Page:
We thank the Journal editor for forwarding the interesting points raised by Takkar and associates regarding our paper “Optical Coherence Tomography Angiography of Shallow Irregular Pigment Epithelial Detachments in Pachychoroid Spectrum Disease.”
In this study we sought to determine the diagnostic value of shallow irregular pigment epithelial detachments (PED) seen on cross-sectional structural optical coherence tomography (OCT) of eyes with type 1 neovascularization. We used OCT angiography (OCTA) and dye angiography to confirm that the proportion of these PEDs harboring neovascularization is greater than previously estimated with dye angiography alone, but the time disparity between these imaging modalities prevented either direct comparison between them or a sensitivity analysis of OCTA. Our principal conclusion was that a large proportion of shallow irregular PEDs contain neovascularization. We did not state that OCTA is more sensitive than dye angiography. To draw such a conclusion would have required a more formal analysis with masked graders and contemporaneous imaging, as we discussed.
Takkar and associates have suggested that exudation from implicitly “active” type 1 neovascularization may increase extravascular choroidal volume and thickness, pushing nonpachychoroid patients into our inclusion criteria. However, we believe it unlikely that nonpachychoroid patients were included or that such a mechanism would alter our conclusions because (1) 19 out of 22 study eyes had received antiangiogenic treatment (mean 31.3 injections), (2) 6 eyes had received photodynamic therapy (mean 2.6 treatments), and (3) we excluded eyes with alternative risk factors for neovascularization.
We have also revisited the raw data and determined that only 6 of 22 eyes were included on the basis of choroidal thickness >270 μm without corroborating pachyvessels (mean 418 μm, range 323–498 μm). The thinnest of these choroids (323 μm) would have to have been thickened by exudate to the order of 20% to have been included inappropriately, as suggested. We could not find data in the literature to support the idea that “active,” exudative type 1 neovascularization confounds choroidal pachymetry to this extent.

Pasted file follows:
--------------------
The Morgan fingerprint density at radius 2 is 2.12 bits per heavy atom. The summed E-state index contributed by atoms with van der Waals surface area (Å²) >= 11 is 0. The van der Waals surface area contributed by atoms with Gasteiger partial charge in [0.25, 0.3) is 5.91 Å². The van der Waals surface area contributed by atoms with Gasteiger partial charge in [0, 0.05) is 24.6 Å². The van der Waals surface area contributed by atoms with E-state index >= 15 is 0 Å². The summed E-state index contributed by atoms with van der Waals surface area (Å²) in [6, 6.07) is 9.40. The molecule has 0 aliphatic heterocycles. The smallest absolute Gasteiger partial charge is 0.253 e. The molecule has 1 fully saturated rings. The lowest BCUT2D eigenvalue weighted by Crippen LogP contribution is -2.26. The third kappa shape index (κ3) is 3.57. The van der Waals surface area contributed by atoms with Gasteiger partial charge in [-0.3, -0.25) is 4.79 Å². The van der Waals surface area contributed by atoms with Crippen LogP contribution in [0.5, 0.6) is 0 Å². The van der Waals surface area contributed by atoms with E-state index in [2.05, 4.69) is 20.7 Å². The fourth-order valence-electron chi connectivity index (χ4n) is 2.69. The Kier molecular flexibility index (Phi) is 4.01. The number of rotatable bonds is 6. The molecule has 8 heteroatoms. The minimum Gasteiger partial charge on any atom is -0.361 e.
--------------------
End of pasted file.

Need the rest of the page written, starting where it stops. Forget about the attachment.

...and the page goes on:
Takkar and associates have suggested that “the presence of new vessels themselves … would have … increased choroidal thickness.” However, we adhered to the anatomic classification of type 1 neovascularization. Choroidal thickness was measured conventionally, outward from the Bruch membrane, and PED elevation was not included within the calipers. To consider vessels behind the Bruch membrane as “new” would constitute a significant challenge to current classification, beyond the scope of this discussion.
Recently in this journal, Spaide and Ryan described the occurrence of posterior loculated choroidal fluid in patients with central serous chorioretinopathy, and Takkar and associates have questioned whether posterior loculated fluid might have confounded the choroidal thickness measurements in our study or affected the sensitivity of OCT angiography. Notably, Spaide and Ryan excluded eyes with choroidal neovascularization, although the method for exclusion was not reported. Interestingly, in 1 of the cases they showed, a shallow irregular pigment epithelial detachment was present.
Spaide and Ryan calculated that loculated fluid can account for a difference in choroidal thickness of approximately 68 μm, which, if applied as a correction to our data, would reduce our thinnest non -pachyvessel choroid from 323 μm to 255 μm. Pachychoroid would remain the most likely diagnosis.
Finally, posterior loculated fluid is unlikely to influence the sensitivity of OCT angiography in the setting of our study, as all lesions in this context resided anterior to the Bruch membrane. Conversely, neovascularization, if present, could arguably influence thickness measurements relating to loculated fluid.